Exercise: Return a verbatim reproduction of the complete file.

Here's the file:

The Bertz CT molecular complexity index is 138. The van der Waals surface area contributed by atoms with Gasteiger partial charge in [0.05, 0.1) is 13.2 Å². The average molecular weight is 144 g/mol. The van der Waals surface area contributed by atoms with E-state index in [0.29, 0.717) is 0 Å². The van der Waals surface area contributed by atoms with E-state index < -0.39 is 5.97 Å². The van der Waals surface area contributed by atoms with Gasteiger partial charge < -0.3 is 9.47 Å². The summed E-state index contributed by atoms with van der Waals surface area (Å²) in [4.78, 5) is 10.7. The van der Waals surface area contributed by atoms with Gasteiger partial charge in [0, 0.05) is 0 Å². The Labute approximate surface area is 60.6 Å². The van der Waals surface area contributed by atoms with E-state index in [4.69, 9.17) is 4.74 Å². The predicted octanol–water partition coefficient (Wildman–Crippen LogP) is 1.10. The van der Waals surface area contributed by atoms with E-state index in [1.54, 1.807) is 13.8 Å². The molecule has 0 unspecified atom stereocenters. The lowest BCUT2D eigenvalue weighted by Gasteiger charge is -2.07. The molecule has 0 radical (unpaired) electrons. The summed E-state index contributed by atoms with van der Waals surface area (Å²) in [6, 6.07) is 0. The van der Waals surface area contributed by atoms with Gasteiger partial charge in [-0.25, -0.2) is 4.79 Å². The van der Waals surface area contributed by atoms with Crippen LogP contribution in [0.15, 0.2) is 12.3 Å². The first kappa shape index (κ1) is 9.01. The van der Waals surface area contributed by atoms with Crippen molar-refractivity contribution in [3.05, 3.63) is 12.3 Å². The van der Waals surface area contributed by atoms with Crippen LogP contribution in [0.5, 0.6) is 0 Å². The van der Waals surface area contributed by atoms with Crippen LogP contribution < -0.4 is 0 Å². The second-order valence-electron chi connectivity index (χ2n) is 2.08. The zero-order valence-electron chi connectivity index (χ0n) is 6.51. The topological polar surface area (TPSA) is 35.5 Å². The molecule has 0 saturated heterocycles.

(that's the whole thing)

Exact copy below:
The Bertz CT molecular complexity index is 138. The van der Waals surface area contributed by atoms with Gasteiger partial charge in [0.05, 0.1) is 13.2 Å². The average molecular weight is 144 g/mol. The van der Waals surface area contributed by atoms with E-state index in [0.29, 0.717) is 0 Å². The van der Waals surface area contributed by atoms with E-state index < -0.39 is 5.97 Å². The van der Waals surface area contributed by atoms with Gasteiger partial charge < -0.3 is 9.47 Å². The summed E-state index contributed by atoms with van der Waals surface area (Å²) in [4.78, 5) is 10.7. The van der Waals surface area contributed by atoms with Gasteiger partial charge in [0, 0.05) is 0 Å². The Labute approximate surface area is 60.6 Å². The van der Waals surface area contributed by atoms with E-state index in [4.69, 9.17) is 4.74 Å². The predicted octanol–water partition coefficient (Wildman–Crippen LogP) is 1.10. The van der Waals surface area contributed by atoms with E-state index in [1.54, 1.807) is 13.8 Å². The molecule has 0 unspecified atom stereocenters. The lowest BCUT2D eigenvalue weighted by Gasteiger charge is -2.07. The molecule has 0 radical (unpaired) electrons. The summed E-state index contributed by atoms with van der Waals surface area (Å²) in [6, 6.07) is 0. The van der Waals surface area contributed by atoms with Gasteiger partial charge in [-0.25, -0.2) is 4.79 Å². The van der Waals surface area contributed by atoms with Crippen LogP contribution in [0.15, 0.2) is 12.3 Å². The first kappa shape index (κ1) is 9.01. The van der Waals surface area contributed by atoms with Crippen molar-refractivity contribution in [3.05, 3.63) is 12.3 Å². The van der Waals surface area contributed by atoms with Crippen LogP contribution in [0.5, 0.6) is 0 Å². The van der Waals surface area contributed by atoms with Crippen LogP contribution < -0.4 is 0 Å². The second-order valence-electron chi connectivity index (χ2n) is 2.08. The zero-order valence-electron chi connectivity index (χ0n) is 6.51. The topological polar surface area (TPSA) is 35.5 Å². The molecule has 0 saturated heterocycles.